There are several ways to design a progressive slot. All involve taking portions of each bet and adding it to the jackpot or jackpots. The value of the pot keeps rising until someone wins it, collects, and the pot is reset to a starting value.

Progressives began on three-reel slots as extra incentive to chase the top jackpot.

Using the Double Diamond Deluxe example from above, a jackpot rise from 800 to 1,600 to 2,500 offers a small incentive to bet the max. But what if the jackpot is progressive, hasn't hit in some time, and the rise stands at 800 to 1,600 to 5,000 or more?

Now the jackpot adds much more to the machine's overall payback percentage, and you see a bigger gain when you bet the max.

Video and online slots usually involve multiple progressive tiers. We've seen two jackpot levels, 12 and any number in between. Usually, lower-tier jackpots are small, worth a few bets, and designed to keep you interested and fund a few extra plays. It's not until the upper tiers that you see jackpots of thousands of credits.

There are several variations of multi-tiered progressives:


These are rare on video and online slots. If you see one, the payback percentage is highest when you bet the max, but the marketplace has mostly left such games behind.


Funding for the jackpot comes from lower paybacks on the basic game than on other similar slots. These, too, are rare, but if you see one, either make the max bet to be jackpot eligible or choose a different game. There is no point in settling for a lower payback percentage without being eligible for the good stuff.


One of the problems designers face is that video and online slot players make wildly different-sized bets. How do you make a player betting 1 cent per line on a 40-line game eligible for the same jackpots and a player betting 10 coins per line?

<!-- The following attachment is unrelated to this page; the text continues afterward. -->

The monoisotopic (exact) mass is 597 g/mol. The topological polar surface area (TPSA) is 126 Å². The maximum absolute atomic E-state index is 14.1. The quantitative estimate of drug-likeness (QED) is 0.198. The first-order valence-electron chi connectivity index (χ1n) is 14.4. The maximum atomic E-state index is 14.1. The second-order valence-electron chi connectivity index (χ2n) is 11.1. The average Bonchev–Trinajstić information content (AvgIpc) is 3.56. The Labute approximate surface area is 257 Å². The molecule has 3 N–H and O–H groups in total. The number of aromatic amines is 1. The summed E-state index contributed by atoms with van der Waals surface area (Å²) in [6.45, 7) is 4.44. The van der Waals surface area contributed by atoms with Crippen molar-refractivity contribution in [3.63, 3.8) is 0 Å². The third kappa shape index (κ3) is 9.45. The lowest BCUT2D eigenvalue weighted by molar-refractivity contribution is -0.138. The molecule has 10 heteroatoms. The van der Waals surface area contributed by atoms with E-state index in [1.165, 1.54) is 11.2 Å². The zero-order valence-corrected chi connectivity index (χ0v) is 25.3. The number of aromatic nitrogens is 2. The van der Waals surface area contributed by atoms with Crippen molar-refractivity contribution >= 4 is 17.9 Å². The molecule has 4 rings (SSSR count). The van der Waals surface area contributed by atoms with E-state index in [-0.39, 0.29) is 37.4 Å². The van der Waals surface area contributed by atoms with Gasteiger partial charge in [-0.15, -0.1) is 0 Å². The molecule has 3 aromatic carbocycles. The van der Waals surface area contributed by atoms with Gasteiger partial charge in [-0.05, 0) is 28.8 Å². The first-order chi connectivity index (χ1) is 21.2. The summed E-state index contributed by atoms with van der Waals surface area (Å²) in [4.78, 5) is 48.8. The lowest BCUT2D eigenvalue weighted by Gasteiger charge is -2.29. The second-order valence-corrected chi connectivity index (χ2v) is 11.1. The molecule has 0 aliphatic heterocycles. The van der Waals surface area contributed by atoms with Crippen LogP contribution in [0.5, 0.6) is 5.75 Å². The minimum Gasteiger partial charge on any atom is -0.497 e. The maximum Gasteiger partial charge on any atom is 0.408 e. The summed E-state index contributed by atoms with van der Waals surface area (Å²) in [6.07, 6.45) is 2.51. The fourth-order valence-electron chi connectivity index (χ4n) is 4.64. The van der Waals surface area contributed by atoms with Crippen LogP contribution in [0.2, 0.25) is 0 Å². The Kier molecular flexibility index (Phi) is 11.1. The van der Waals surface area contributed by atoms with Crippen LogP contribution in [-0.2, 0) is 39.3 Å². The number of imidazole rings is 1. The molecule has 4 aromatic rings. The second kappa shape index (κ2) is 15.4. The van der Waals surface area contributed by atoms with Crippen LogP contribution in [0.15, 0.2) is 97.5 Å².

One way to accomplish that is to make bets on the progressives separate from bets on the base game. You might see an option to bet 15 cents or some other amount to be jackpot eligible. That way, everyone can bet what they want on the main game, but they're betting the same amount on the jackpots.

Again, progressive slots usually have lower returns on the base game than other slots, so if you're going to play one of these games, make the progressive bet. If you don't want to make the extra bet, choose a different game.


These are the most common video and online progressives.

Parameters are set, and a random number generator chooses a number between them. The parameters could involve time, number of spins, total money wagered or jackpot size.

Let's say the parameters are jackpot size, and the jackpot must be at least $100 but no more than $250. The RNG will choose an amount between those parameters. The player whose wager pushes the jackpot to the amount selected wins it.

There is an advantage to larger bets on such games in that a bigger bet gives you more chances to push the jackpot to the designated total.

Let's say a penny is added to the jackpot for every 25 cents wagered. A player betting $2.50 will increase the jackpot by 10 cents, and each cent is a chance to match the RNG's number. A player betting 50 cents increases the jackpot by only 2 cents, so there's a smaller chance to push the jackpot to the needed amount.

Bigger bettors have proportionately more chances to win a jackpot than smaller bettors. But smaller bettors still have a chance at the jackpots and get the same payback percentage as bigger bettors.


If you're going to play a progressive, bet what it takes to be jackpot eligible. But with the exception of three-reel , single progressive games, that usually does not require betting the max.

For nearly 25 years, John Grochowski has been one of the most prolific gaming writers in the United States. He’s been ranked ninth by GamblingSites among the top 11 gambling experts at Gambling Sites and his Video Poker Answer Book was ranked eighth among the best gambling books of all time.